One of the biggest problems Window Manager users face is the lack of an integrated freedesktop system. It is very likely that a useful, seemingly desktop-independent program uses MIME filetypes and desktop environment libraries to function, such as Firefox or Chrome. They both rely on the MIME database to do tasks from the Download Window like opening a PDF or the directory containing the downloaded file, regardless of what File Association is specified in the Preferences dialog. If you have GIMP installed, for example, even if you've specified another PDF viewer (regardless of whether or not it's MIME-based). Firefox and Chrome will both rely on GIMP to open PDFs, because it's the specified default in your mimeinfo.cache file.
Here's 3 ways on how to fix that particular problem
1). If you are comfortable with the command line, and have a $HOME/.local/share/applications/default.list present, this method will work. This requires a .desktop file associated with a pdf-viewer (but this will work for any other MIME filetype of which you know the extension). you can simply enter:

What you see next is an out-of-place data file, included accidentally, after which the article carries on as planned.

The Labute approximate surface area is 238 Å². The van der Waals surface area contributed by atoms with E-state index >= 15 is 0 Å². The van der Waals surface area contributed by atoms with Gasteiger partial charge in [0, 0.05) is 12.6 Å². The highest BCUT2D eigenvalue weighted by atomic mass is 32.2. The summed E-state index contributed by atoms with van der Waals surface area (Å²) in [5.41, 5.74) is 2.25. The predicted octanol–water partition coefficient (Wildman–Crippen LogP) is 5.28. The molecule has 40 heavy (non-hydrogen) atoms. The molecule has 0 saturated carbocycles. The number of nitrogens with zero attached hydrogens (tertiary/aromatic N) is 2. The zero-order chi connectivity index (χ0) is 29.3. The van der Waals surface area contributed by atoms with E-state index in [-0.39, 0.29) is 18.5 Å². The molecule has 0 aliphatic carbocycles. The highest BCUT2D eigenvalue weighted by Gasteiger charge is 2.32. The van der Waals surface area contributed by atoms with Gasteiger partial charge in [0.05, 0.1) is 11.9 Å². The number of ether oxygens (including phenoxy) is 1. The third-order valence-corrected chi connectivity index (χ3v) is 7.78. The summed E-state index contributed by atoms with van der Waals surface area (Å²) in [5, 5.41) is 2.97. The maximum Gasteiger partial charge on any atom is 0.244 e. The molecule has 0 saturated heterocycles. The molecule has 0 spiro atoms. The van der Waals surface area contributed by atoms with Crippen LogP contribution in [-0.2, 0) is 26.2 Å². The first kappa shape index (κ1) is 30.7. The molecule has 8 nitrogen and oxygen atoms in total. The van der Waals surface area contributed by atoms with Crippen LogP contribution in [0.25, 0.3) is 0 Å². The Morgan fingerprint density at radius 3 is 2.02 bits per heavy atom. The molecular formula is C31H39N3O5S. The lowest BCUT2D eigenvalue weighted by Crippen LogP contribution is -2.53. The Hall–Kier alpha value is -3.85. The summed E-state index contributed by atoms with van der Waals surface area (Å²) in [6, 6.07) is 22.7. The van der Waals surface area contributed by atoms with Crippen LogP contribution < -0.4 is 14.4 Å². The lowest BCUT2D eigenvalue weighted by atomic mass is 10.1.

xdg-mime default program.desktop application/pdf
where program.desktop is a .desktop file residing in /usr/share/applications/. Finish this up with:
If you need a .desktop file for your program, follow these links:
Tutorial on .desktop creation from the FreeDesktop Project
Help on how to create a .desktop file from the Archlinux wiki
Help on how to create a .desktop file from the Gnome wiki
2). If you're not comfortable with the CLI, graphical solutions to MIME alterations also exist for this, such as MIME-Editor, MIMEo, and Perl-file-mimeinfo. These are fairly easy to use, but if used incorrectly can introduce errors into your MIME setup.
3). The edit-config-files-by-hand way: If neither of the above attempts work, or you just like doing things the hard way, this is the fallback de facto method. Depending on if you want a system-wide alteration or per-user basis alteration, try to find either file:
in either your /usr/share/applications/ or $HOME/.local/share/applications/ directories respectively. Which file you will need to edit will depend on your Linux distro.
Find the line that says:
and either comment it by prefixing a #, or changing the right-hand side how you wish. If you comment it, Firefox will fall back onto whatever your File Association is set to. If you change it to another program, be sure to have a .desktop file association ready.
Update this with update-mime-database.Sendgrid.
Archlinux Custom File Associations
How to set default MIME-associated applications system wide
Overview on the .desktop system from FreeDesktop Project
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